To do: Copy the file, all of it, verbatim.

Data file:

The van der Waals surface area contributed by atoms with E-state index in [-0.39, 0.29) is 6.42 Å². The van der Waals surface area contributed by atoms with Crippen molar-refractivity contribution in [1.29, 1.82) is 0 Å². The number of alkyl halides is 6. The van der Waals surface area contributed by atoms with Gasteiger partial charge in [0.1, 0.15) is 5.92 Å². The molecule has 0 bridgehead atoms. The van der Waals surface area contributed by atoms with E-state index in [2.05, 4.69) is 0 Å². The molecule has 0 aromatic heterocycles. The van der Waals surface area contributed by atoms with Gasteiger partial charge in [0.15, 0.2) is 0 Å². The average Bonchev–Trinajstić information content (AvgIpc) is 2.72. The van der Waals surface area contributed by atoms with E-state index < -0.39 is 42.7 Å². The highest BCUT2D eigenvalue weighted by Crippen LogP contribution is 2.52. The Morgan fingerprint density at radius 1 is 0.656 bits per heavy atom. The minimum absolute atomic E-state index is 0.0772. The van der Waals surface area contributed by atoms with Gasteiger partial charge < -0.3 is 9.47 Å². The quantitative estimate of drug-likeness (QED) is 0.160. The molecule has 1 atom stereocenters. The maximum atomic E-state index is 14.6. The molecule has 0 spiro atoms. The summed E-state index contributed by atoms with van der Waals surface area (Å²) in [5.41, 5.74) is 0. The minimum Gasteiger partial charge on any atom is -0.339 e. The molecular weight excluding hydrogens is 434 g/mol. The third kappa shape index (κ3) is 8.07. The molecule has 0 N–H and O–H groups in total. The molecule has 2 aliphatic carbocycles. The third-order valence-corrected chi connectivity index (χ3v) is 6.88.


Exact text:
The van der Waals surface area contributed by atoms with E-state index in [-0.39, 0.29) is 6.42 Å². The van der Waals surface area contributed by atoms with Crippen molar-refractivity contribution in [1.29, 1.82) is 0 Å². The number of alkyl halides is 6. The van der Waals surface area contributed by atoms with Gasteiger partial charge in [0.1, 0.15) is 5.92 Å². The molecule has 0 bridgehead atoms. The van der Waals surface area contributed by atoms with E-state index in [2.05, 4.69) is 0 Å². The molecule has 0 aromatic heterocycles. The van der Waals surface area contributed by atoms with Gasteiger partial charge in [0.15, 0.2) is 0 Å². The average Bonchev–Trinajstić information content (AvgIpc) is 2.72. The van der Waals surface area contributed by atoms with E-state index < -0.39 is 42.7 Å². The highest BCUT2D eigenvalue weighted by Crippen LogP contribution is 2.52. The Morgan fingerprint density at radius 1 is 0.656 bits per heavy atom. The minimum absolute atomic E-state index is 0.0772. The van der Waals surface area contributed by atoms with Gasteiger partial charge < -0.3 is 9.47 Å². The quantitative estimate of drug-likeness (QED) is 0.160. The molecule has 1 atom stereocenters. The maximum atomic E-state index is 14.6. The molecule has 0 spiro atoms. The summed E-state index contributed by atoms with van der Waals surface area (Å²) in [5.41, 5.74) is 0. The minimum Gasteiger partial charge on any atom is -0.339 e. The molecular weight excluding hydrogens is 434 g/mol. The third kappa shape index (κ3) is 8.07. The molecule has 0 N–H and O–H groups in total. The molecule has 2 aliphatic carbocycles. The third-order valence-corrected chi connectivity index (χ3v) is 6.88.